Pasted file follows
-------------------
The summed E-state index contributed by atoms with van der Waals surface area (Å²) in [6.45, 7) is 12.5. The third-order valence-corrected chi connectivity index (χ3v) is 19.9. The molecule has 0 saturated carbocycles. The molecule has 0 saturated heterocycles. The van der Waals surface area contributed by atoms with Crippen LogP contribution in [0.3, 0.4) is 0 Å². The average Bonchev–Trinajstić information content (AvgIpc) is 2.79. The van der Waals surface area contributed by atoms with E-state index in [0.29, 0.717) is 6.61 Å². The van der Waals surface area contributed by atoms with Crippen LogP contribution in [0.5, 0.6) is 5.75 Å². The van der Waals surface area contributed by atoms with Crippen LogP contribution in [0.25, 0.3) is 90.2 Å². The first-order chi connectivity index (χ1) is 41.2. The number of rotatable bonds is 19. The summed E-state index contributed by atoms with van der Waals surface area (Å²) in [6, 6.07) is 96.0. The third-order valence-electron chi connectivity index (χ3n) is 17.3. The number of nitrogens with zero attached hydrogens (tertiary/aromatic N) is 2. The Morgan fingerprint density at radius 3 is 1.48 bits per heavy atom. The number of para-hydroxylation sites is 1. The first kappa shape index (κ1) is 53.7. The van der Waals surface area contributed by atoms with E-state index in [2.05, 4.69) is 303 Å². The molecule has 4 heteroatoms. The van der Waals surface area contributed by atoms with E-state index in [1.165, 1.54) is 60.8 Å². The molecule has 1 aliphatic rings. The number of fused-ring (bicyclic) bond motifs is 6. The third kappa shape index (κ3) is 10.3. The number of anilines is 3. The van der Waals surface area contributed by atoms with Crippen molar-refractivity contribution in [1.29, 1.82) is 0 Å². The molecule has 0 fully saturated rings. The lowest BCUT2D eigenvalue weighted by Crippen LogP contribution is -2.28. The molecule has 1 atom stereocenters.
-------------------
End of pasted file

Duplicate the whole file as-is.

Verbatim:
The summed E-state index contributed by atoms with van der Waals surface area (Å²) in [6.45, 7) is 12.5. The third-order valence-corrected chi connectivity index (χ3v) is 19.9. The molecule has 0 saturated carbocycles. The molecule has 0 saturated heterocycles. The van der Waals surface area contributed by atoms with Crippen LogP contribution in [0.3, 0.4) is 0 Å². The average Bonchev–Trinajstić information content (AvgIpc) is 2.79. The van der Waals surface area contributed by atoms with E-state index in [0.29, 0.717) is 6.61 Å². The van der Waals surface area contributed by atoms with Crippen LogP contribution in [0.5, 0.6) is 5.75 Å². The van der Waals surface area contributed by atoms with Crippen LogP contribution in [0.25, 0.3) is 90.2 Å². The first-order chi connectivity index (χ1) is 41.2. The number of rotatable bonds is 19. The summed E-state index contributed by atoms with van der Waals surface area (Å²) in [6, 6.07) is 96.0. The third-order valence-electron chi connectivity index (χ3n) is 17.3. The number of nitrogens with zero attached hydrogens (tertiary/aromatic N) is 2. The Morgan fingerprint density at radius 3 is 1.48 bits per heavy atom. The number of para-hydroxylation sites is 1. The first kappa shape index (κ1) is 53.7. The van der Waals surface area contributed by atoms with E-state index in [2.05, 4.69) is 303 Å². The molecule has 4 heteroatoms. The van der Waals surface area contributed by atoms with E-state index in [1.165, 1.54) is 60.8 Å². The molecule has 1 aliphatic rings. The number of fused-ring (bicyclic) bond motifs is 6. The third kappa shape index (κ3) is 10.3. The number of anilines is 3. The van der Waals surface area contributed by atoms with Crippen molar-refractivity contribution in [1.29, 1.82) is 0 Å². The molecule has 0 fully saturated rings. The lowest BCUT2D eigenvalue weighted by Crippen LogP contribution is -2.28. The molecule has 1 atom stereocenters.